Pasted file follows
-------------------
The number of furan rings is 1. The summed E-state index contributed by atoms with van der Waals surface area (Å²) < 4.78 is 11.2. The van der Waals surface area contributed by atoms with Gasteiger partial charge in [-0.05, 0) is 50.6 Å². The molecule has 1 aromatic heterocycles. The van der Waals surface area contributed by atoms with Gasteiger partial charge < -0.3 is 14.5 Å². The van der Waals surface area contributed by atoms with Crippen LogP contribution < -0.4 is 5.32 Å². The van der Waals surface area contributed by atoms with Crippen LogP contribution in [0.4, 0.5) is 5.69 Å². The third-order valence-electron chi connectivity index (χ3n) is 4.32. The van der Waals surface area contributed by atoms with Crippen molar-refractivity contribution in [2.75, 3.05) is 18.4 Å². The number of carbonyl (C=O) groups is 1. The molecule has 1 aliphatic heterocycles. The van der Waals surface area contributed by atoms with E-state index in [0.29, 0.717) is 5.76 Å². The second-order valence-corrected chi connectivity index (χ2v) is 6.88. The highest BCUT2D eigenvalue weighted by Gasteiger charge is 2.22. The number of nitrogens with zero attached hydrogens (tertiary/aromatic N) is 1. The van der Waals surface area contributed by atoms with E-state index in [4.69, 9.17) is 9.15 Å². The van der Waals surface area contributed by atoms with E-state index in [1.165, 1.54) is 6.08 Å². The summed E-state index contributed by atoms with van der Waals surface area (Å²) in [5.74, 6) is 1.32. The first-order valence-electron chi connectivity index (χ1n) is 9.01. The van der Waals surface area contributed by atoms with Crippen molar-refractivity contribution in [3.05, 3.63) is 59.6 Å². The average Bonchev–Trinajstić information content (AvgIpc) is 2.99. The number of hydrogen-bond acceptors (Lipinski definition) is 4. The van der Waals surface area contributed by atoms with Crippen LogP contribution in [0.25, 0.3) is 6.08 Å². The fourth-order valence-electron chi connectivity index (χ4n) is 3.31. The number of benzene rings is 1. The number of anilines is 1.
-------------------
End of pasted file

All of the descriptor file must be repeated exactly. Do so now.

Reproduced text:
The number of furan rings is 1. The summed E-state index contributed by atoms with van der Waals surface area (Å²) < 4.78 is 11.2. The van der Waals surface area contributed by atoms with Gasteiger partial charge in [-0.05, 0) is 50.6 Å². The molecule has 1 aromatic heterocycles. The van der Waals surface area contributed by atoms with Gasteiger partial charge < -0.3 is 14.5 Å². The van der Waals surface area contributed by atoms with Crippen LogP contribution < -0.4 is 5.32 Å². The van der Waals surface area contributed by atoms with Crippen LogP contribution in [0.4, 0.5) is 5.69 Å². The third-order valence-electron chi connectivity index (χ3n) is 4.32. The van der Waals surface area contributed by atoms with Crippen molar-refractivity contribution in [2.75, 3.05) is 18.4 Å². The number of carbonyl (C=O) groups is 1. The molecule has 1 aliphatic heterocycles. The van der Waals surface area contributed by atoms with E-state index in [0.29, 0.717) is 5.76 Å². The second-order valence-corrected chi connectivity index (χ2v) is 6.88. The highest BCUT2D eigenvalue weighted by Gasteiger charge is 2.22. The number of nitrogens with zero attached hydrogens (tertiary/aromatic N) is 1. The van der Waals surface area contributed by atoms with E-state index in [4.69, 9.17) is 9.15 Å². The van der Waals surface area contributed by atoms with E-state index in [1.165, 1.54) is 6.08 Å². The summed E-state index contributed by atoms with van der Waals surface area (Å²) in [5.74, 6) is 1.32. The first-order valence-electron chi connectivity index (χ1n) is 9.01. The van der Waals surface area contributed by atoms with Crippen molar-refractivity contribution in [3.05, 3.63) is 59.6 Å². The average Bonchev–Trinajstić information content (AvgIpc) is 2.99. The number of hydrogen-bond acceptors (Lipinski definition) is 4. The van der Waals surface area contributed by atoms with Crippen LogP contribution in [0.25, 0.3) is 6.08 Å². The fourth-order valence-electron chi connectivity index (χ4n) is 3.31. The number of benzene rings is 1. The number of anilines is 1.